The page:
Jill's Reviews > Enough About Love

Enough About Love by Hervé Le Tellier
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May 02, 11

it was amazing
bookshelves: best-of-2011
Read from May 01 to 02, 2011

Enough About Love is a quintessentially French novel about the vagaries and capriciousness of love. Two women – Anna and Louise – both beautiful, both married with children, both married to successful and trustworthy men, uproot their lives thorough unexpected yet passionate affairs with two unusual men. Anna, married to another respected physician, falls under the spell of Yves, a writer. In the meantime, Anna’s analyst, Thomas, has gotten into his own tryst with Louise, an attractive lawyer married to a much-renowned scientist named Romain.

With a structure borrowed from a game of Abkhazian dominoes – discussed briefly in one section of the book – the various characters (Anna and Louise, their husbands, and their lovers) find themselves interacting in all kinds of combinations. We see, for example, Louise with Thomas (her lover), followed by a chapter with Louise and Romain (her husband), followed by another chapter of Thomas and Romain…and so on.

There are a few chapters that stand out for their audacity and their elegance. In one of them, Yves (the author and lover of Anna) is conducting a public reading on the subject of “foreignness.” In the audience is Stan (the husband) who feels like the ultimate foreigner as he puzzles why his wife would be attracted to this man and castigates himself for letting the magic slip away. The juxtaposition of these two men is displayed in a two-column “split screen”, visually communicating the differences between them.

In another, Yves is signing copies of his book when a man who he presumes is Anna’s husband enters the bookstore. He lectures Yves on one of the author’s former books, stating, “…he also suspects she loves him because he embodies unpredictability, a sense of adventure she always longed for, but he exploits her dreams to draw her in. It’s a woman thing, like Emma Bovary meeting her Rodolphe.” He forces Yves to hold a mirror to himself.

In yet a third vignette, Yves presents Anna with a book he wrote about her – Forty Memories of Anna Stein – bursting with intimacy and immediacy. As readers, we become compliant in the affair, being titillated with the passionate details.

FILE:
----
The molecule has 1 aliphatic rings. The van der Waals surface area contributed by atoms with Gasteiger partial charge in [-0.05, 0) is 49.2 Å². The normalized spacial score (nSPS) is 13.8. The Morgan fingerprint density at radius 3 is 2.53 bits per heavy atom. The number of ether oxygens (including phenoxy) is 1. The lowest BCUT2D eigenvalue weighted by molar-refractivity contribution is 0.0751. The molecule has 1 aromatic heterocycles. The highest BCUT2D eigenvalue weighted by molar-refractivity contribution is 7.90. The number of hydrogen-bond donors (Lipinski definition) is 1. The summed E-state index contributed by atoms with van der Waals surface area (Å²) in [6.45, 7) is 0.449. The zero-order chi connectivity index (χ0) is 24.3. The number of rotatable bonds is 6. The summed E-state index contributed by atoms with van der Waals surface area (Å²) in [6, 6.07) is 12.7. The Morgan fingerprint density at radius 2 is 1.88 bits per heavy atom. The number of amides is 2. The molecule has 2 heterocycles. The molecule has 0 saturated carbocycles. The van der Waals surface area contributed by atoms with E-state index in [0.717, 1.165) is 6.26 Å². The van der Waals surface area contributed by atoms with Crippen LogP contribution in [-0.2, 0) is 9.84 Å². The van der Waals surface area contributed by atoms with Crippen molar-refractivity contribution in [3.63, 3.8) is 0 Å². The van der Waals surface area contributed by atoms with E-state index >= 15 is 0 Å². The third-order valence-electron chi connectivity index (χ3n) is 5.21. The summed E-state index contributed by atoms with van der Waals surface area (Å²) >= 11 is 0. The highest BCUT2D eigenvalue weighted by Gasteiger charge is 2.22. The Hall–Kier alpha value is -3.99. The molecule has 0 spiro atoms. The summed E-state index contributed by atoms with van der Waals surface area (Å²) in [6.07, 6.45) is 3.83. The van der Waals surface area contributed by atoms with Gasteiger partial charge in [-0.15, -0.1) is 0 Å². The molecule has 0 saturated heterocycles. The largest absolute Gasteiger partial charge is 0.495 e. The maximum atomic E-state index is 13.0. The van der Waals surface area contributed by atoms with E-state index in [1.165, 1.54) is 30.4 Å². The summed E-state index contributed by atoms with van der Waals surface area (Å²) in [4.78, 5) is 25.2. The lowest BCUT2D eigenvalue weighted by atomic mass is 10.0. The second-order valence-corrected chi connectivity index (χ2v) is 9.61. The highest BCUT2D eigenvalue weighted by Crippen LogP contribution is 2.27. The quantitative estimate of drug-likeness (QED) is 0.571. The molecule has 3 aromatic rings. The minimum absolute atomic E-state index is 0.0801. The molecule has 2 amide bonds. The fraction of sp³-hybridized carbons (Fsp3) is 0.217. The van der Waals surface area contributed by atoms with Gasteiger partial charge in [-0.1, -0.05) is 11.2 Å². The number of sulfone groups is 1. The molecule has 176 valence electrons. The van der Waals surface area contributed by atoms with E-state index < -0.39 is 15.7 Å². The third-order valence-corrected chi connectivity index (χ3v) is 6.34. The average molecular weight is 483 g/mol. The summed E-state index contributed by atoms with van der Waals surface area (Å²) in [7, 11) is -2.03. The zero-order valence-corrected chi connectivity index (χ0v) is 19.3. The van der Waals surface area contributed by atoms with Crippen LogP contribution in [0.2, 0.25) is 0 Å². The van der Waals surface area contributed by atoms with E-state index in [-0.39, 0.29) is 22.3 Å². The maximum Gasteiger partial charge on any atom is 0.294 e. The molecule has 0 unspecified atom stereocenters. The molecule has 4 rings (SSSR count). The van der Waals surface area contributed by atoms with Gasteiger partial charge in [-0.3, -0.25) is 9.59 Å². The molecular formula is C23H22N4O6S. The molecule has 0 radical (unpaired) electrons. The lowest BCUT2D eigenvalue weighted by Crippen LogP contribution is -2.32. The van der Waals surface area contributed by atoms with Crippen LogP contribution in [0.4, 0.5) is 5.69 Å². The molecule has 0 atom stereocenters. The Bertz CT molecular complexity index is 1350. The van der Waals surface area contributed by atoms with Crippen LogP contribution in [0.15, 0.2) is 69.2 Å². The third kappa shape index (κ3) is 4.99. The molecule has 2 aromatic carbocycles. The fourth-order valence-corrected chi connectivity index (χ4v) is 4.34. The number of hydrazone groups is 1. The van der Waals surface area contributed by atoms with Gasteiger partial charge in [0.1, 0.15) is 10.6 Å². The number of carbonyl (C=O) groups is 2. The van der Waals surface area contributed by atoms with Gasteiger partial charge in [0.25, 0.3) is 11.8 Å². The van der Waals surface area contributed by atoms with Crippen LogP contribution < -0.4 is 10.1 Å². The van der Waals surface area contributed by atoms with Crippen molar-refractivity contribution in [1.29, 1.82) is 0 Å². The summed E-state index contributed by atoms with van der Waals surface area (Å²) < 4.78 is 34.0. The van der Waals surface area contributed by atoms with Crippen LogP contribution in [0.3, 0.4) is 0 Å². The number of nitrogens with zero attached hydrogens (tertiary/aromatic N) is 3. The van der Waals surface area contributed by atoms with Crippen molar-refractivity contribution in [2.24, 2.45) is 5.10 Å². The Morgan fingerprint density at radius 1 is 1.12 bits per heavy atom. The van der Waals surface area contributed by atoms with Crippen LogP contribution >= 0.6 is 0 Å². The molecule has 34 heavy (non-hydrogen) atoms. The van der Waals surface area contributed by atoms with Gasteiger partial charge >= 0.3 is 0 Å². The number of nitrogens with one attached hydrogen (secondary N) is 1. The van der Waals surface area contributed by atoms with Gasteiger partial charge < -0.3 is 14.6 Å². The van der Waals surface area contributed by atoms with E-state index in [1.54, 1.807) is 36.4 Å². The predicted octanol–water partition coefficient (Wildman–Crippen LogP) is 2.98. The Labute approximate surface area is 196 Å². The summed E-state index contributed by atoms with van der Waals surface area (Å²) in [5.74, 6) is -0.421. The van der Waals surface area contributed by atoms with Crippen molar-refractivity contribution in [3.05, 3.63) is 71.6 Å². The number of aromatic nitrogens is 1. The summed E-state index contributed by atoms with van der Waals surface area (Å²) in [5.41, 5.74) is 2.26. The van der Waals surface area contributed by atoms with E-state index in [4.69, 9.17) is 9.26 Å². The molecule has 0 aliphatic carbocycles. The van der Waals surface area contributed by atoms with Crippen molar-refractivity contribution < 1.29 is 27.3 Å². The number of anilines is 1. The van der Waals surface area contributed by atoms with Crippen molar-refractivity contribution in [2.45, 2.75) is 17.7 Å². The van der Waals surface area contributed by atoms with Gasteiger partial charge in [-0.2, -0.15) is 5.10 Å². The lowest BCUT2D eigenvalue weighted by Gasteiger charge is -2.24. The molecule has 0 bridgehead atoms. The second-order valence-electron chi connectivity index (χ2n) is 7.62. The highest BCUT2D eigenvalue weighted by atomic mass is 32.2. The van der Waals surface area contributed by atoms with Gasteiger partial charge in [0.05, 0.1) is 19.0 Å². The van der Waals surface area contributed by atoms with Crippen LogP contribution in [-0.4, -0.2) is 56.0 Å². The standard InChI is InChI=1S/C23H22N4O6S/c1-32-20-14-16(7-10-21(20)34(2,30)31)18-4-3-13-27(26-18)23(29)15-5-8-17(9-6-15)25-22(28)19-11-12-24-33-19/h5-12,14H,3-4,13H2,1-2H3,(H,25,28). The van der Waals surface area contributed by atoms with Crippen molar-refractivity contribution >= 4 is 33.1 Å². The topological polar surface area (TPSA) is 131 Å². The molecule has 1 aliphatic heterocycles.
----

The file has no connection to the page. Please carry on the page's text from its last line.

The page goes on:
And so, love in all its interactions is explored – married love, adulterous love, rejected love, mundane love, love that endures, love that dies out. There are many, many pithy lines and startling revelations from an author who is obviously confident and even playful in his craft.

As someone who married late in life, with an understanding of the fragility of relationships and the false euphoria of “love” flirtations, the cavalier attitude of the characters was sometimes unsettling to me. It is a testament to the power and mastery of this work that I placed my own value system aside and read on, enchanted, with no doubt in my mind that this was an intelligently-crafted, beautifully rendered work. In the end, it is a delicious read.

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Comments (showing 1-2 of 2) (2 new)

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Julie Just added this to my TBR, so I anxiously await your review. I have to giggle, however. While in France a couple of weeks ago, we had dinner with friends in Pezenas. The other guest was a film-maker from Paris (music documentaries, mostly Jazz). He went off on a grenache-fueled tirade about the problems with French cinema, ranting how sick and tired he was of relationship melodramas, marital infidelities, same old same old. Exactly what this novel sounds to be made of! What could be more French than a story of love found love lost love found with one person while still loving another...and the food is always so damn good... ;)


Jill I'm about two-thirds done and so far, I'm very favorably impressed. It's a whimsical and intelligent book. My only concern is the same as your friend's. I married later in life, and like any "convert", I think you need to work things through, not bail out at the first temptation. But, that's imposing my values on a fictional work, which is simply WRONG. (And YES, I gain 10 pounds just LOOKING in the window of the French bistros).


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